In the wake of the recession, many employers are beginning to hire employees again after having to lay workers off or limit the growth of their workforce. But some may be gun-shy about bringing on full-time employees when the business' economic security seems tenuous.
Many employers do not know what their financial situation will look like in twelve months. This may prompt them to seek out independent contractors to perform the work they need, rather than full-time employees. Making use of contractors can save companies money on things like employee benefits, taxes and overtime pay.
This has led some employers to improperly classify some workers. And the U.S. Department of Labor and the IRS have been investigating employers who may be guilty of misclassification. In addition, those businesses are facing backlash in the form of class action lawsuits from contractors who believe they should be classified as employees.
There is no hard and fast rule for what makes someone a contractor or an employee. Courts and enforcement agencies may look at a number of factors, but one of the major issues is how much control a worker exerts over his or her own work. If someone works hours set by the employer and has to perform the work in a certain way, they will usually be considered an employee.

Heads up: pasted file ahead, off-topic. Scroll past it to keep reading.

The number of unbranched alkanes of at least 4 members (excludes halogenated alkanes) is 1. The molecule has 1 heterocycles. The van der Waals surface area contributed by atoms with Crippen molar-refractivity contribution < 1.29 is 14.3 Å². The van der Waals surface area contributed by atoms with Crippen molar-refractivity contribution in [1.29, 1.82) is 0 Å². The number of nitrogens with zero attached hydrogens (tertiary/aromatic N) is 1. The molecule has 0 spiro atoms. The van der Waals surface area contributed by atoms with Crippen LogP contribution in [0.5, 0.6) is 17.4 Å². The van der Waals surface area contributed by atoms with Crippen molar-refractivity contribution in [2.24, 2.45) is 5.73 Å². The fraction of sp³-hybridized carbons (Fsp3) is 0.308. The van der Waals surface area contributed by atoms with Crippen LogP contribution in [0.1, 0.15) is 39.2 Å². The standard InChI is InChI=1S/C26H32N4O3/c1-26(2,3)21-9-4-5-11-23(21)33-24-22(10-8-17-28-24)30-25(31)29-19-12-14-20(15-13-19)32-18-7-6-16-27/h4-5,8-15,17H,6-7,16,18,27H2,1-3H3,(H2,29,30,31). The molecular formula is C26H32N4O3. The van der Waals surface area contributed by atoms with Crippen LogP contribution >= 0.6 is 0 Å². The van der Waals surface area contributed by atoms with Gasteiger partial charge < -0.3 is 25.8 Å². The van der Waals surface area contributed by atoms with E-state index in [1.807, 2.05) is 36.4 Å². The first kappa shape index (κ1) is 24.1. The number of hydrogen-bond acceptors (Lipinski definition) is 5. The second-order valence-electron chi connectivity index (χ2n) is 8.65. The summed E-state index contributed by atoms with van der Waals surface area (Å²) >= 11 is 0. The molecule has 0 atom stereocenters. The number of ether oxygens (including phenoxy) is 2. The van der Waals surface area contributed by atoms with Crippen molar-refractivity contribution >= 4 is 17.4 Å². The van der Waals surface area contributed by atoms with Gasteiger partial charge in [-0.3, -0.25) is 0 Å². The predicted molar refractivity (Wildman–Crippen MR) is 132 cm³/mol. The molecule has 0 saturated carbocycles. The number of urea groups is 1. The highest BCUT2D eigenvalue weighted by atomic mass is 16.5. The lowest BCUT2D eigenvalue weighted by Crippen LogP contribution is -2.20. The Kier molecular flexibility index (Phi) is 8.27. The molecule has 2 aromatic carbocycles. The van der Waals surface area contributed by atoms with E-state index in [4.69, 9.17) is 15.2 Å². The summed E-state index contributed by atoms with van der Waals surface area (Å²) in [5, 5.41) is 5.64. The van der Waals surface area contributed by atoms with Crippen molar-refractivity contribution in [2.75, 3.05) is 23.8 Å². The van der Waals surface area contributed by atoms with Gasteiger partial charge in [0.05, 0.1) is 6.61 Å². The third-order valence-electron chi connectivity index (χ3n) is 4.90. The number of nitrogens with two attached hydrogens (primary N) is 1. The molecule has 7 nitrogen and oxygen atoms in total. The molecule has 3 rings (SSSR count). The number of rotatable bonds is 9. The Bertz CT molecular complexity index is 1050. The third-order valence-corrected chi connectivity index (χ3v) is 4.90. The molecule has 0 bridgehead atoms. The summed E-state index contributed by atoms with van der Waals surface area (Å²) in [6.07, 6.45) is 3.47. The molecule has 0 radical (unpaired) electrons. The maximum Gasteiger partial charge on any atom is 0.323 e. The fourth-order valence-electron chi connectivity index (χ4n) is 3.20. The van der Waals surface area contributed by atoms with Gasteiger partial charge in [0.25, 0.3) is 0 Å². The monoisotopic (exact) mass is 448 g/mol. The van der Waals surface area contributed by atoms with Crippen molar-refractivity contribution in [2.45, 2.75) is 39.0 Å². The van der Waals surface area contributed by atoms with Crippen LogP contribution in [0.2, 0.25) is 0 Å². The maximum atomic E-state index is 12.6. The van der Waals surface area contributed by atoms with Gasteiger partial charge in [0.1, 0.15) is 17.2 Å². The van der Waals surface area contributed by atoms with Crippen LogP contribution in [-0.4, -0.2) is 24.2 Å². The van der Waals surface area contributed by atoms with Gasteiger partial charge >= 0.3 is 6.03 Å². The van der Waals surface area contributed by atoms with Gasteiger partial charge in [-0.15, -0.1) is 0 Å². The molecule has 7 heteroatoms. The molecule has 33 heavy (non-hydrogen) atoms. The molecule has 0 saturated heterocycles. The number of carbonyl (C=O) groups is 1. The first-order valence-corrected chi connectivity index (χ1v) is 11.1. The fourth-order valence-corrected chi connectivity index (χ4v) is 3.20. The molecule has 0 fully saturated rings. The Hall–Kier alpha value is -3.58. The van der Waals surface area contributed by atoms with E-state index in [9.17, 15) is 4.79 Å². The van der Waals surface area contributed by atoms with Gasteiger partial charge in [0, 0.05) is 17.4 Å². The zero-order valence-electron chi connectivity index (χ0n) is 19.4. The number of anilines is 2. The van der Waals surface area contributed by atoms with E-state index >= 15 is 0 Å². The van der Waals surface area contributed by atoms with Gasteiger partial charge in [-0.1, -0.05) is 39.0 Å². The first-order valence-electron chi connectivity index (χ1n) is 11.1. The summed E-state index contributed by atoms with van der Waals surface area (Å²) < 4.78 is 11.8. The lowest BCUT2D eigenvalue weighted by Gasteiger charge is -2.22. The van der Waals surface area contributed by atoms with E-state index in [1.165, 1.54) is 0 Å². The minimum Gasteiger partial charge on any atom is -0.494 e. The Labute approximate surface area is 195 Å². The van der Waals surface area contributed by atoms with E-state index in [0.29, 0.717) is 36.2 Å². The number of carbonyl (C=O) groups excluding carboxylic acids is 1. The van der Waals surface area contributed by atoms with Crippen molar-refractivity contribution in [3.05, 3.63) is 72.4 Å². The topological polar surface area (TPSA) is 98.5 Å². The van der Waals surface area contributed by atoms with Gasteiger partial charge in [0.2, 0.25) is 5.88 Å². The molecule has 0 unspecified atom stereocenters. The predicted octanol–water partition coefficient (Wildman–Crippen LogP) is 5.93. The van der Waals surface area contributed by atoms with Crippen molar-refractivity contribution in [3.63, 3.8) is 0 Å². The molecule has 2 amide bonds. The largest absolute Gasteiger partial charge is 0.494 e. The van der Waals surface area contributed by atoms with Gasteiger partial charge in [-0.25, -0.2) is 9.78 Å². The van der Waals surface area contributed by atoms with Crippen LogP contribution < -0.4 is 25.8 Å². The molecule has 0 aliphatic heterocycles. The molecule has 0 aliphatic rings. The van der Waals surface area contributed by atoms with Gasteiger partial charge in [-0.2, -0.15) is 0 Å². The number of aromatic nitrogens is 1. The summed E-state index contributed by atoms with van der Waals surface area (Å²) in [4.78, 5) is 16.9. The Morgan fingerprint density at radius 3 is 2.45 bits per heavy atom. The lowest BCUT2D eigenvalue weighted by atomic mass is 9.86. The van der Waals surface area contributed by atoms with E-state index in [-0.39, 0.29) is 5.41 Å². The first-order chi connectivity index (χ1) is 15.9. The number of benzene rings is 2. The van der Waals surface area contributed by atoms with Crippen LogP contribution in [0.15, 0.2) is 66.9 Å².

But if a worker is free to set his or her own hours, perform the work how they want to and subcontract it at will, a court will likely find them to be an independent contractor. This ambiguity can be frustrating for employees who believe that their title and the practical reality of their job do not match. In such a situation it may be wise to speak with an attorney.
Source: The Grand Forks Herald, "Officials scrutinize employer use of independent contractors," Annie Baxter, March 25, 2013
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